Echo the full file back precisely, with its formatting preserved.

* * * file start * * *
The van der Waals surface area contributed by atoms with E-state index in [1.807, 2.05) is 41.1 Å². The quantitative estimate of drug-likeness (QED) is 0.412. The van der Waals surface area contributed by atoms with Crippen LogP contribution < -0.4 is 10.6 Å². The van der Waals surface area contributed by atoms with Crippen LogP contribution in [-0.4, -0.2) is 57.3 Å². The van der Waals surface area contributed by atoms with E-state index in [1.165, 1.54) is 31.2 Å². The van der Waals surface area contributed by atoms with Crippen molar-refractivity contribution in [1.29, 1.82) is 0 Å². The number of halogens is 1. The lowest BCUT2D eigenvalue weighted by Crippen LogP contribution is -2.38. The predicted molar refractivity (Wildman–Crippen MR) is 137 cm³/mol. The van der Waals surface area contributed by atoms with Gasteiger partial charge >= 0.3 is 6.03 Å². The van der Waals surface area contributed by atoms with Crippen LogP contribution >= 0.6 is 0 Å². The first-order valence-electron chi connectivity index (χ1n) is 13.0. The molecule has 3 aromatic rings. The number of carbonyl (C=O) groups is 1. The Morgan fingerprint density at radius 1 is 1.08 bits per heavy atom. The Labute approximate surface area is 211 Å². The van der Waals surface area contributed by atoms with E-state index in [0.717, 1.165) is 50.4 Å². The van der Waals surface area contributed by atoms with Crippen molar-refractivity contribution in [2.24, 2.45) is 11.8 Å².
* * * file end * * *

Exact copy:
The van der Waals surface area contributed by atoms with E-state index in [1.807, 2.05) is 41.1 Å². The quantitative estimate of drug-likeness (QED) is 0.412. The van der Waals surface area contributed by atoms with Crippen LogP contribution < -0.4 is 10.6 Å². The van der Waals surface area contributed by atoms with Crippen LogP contribution in [-0.4, -0.2) is 57.3 Å². The van der Waals surface area contributed by atoms with E-state index in [1.165, 1.54) is 31.2 Å². The van der Waals surface area contributed by atoms with Crippen molar-refractivity contribution in [1.29, 1.82) is 0 Å². The number of halogens is 1. The lowest BCUT2D eigenvalue weighted by Crippen LogP contribution is -2.38. The predicted molar refractivity (Wildman–Crippen MR) is 137 cm³/mol. The van der Waals surface area contributed by atoms with Gasteiger partial charge >= 0.3 is 6.03 Å². The van der Waals surface area contributed by atoms with Crippen LogP contribution >= 0.6 is 0 Å². The first-order valence-electron chi connectivity index (χ1n) is 13.0. The molecule has 3 aromatic rings. The number of carbonyl (C=O) groups is 1. The Morgan fingerprint density at radius 1 is 1.08 bits per heavy atom. The Labute approximate surface area is 211 Å². The van der Waals surface area contributed by atoms with E-state index in [0.717, 1.165) is 50.4 Å². The van der Waals surface area contributed by atoms with Crippen molar-refractivity contribution in [2.24, 2.45) is 11.8 Å².